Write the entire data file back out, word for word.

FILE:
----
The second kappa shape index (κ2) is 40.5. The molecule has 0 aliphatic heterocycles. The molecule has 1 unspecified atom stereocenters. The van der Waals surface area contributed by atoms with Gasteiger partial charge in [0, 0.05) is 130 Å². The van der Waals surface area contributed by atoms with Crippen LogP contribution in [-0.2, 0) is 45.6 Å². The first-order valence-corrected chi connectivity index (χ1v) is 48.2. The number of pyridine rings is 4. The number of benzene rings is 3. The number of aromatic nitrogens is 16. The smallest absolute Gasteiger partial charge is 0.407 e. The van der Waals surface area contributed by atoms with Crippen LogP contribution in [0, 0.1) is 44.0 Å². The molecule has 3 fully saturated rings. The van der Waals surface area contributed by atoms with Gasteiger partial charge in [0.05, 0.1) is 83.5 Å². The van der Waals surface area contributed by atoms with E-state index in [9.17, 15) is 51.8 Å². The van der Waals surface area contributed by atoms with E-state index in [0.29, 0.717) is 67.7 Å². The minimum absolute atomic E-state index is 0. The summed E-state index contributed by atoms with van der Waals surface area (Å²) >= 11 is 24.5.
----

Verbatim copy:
The second kappa shape index (κ2) is 40.5. The molecule has 0 aliphatic heterocycles. The molecule has 1 unspecified atom stereocenters. The van der Waals surface area contributed by atoms with Gasteiger partial charge in [0, 0.05) is 130 Å². The van der Waals surface area contributed by atoms with Crippen LogP contribution in [-0.2, 0) is 45.6 Å². The first-order valence-corrected chi connectivity index (χ1v) is 48.2. The number of pyridine rings is 4. The number of benzene rings is 3. The number of aromatic nitrogens is 16. The smallest absolute Gasteiger partial charge is 0.407 e. The van der Waals surface area contributed by atoms with Crippen LogP contribution in [0, 0.1) is 44.0 Å². The molecule has 3 fully saturated rings. The van der Waals surface area contributed by atoms with Gasteiger partial charge in [0.05, 0.1) is 83.5 Å². The van der Waals surface area contributed by atoms with E-state index in [9.17, 15) is 51.8 Å². The van der Waals surface area contributed by atoms with E-state index in [0.29, 0.717) is 67.7 Å². The minimum absolute atomic E-state index is 0. The summed E-state index contributed by atoms with van der Waals surface area (Å²) >= 11 is 24.5.